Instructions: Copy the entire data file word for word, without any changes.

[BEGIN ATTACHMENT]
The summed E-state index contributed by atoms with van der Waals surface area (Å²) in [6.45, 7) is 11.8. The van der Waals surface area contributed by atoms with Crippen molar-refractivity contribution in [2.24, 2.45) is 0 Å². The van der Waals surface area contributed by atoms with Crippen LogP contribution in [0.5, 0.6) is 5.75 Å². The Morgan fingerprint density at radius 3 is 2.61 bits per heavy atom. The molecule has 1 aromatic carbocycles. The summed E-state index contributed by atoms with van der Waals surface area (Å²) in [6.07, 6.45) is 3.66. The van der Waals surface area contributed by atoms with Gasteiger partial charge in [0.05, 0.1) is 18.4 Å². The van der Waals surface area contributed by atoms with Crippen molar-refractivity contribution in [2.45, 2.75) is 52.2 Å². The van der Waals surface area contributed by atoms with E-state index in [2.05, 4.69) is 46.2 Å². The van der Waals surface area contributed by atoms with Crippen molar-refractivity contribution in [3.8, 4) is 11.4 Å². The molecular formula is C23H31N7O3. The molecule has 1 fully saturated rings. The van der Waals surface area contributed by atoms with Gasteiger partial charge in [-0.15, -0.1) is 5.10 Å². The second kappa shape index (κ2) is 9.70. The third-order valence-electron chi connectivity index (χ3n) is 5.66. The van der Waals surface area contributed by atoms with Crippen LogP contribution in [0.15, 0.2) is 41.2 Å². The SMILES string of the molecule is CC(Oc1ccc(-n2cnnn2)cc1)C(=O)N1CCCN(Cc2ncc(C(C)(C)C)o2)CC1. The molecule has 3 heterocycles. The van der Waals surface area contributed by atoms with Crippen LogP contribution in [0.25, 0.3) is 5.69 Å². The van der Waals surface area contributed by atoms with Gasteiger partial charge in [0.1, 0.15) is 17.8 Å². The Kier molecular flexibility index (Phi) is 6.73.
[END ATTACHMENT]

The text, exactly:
The summed E-state index contributed by atoms with van der Waals surface area (Å²) in [6.45, 7) is 11.8. The van der Waals surface area contributed by atoms with Crippen molar-refractivity contribution in [2.24, 2.45) is 0 Å². The van der Waals surface area contributed by atoms with Crippen LogP contribution in [0.5, 0.6) is 5.75 Å². The Morgan fingerprint density at radius 3 is 2.61 bits per heavy atom. The molecule has 1 aromatic carbocycles. The summed E-state index contributed by atoms with van der Waals surface area (Å²) in [6.07, 6.45) is 3.66. The van der Waals surface area contributed by atoms with Gasteiger partial charge in [0.05, 0.1) is 18.4 Å². The van der Waals surface area contributed by atoms with Crippen molar-refractivity contribution in [2.45, 2.75) is 52.2 Å². The van der Waals surface area contributed by atoms with E-state index in [2.05, 4.69) is 46.2 Å². The van der Waals surface area contributed by atoms with Crippen molar-refractivity contribution in [3.8, 4) is 11.4 Å². The molecular formula is C23H31N7O3. The molecule has 1 fully saturated rings. The van der Waals surface area contributed by atoms with Gasteiger partial charge in [-0.15, -0.1) is 5.10 Å². The second kappa shape index (κ2) is 9.70. The third-order valence-electron chi connectivity index (χ3n) is 5.66. The van der Waals surface area contributed by atoms with Crippen LogP contribution in [0.15, 0.2) is 41.2 Å². The SMILES string of the molecule is CC(Oc1ccc(-n2cnnn2)cc1)C(=O)N1CCCN(Cc2ncc(C(C)(C)C)o2)CC1. The molecule has 3 heterocycles. The van der Waals surface area contributed by atoms with Crippen LogP contribution in [0.25, 0.3) is 5.69 Å². The van der Waals surface area contributed by atoms with Gasteiger partial charge in [0.1, 0.15) is 17.8 Å². The Kier molecular flexibility index (Phi) is 6.73.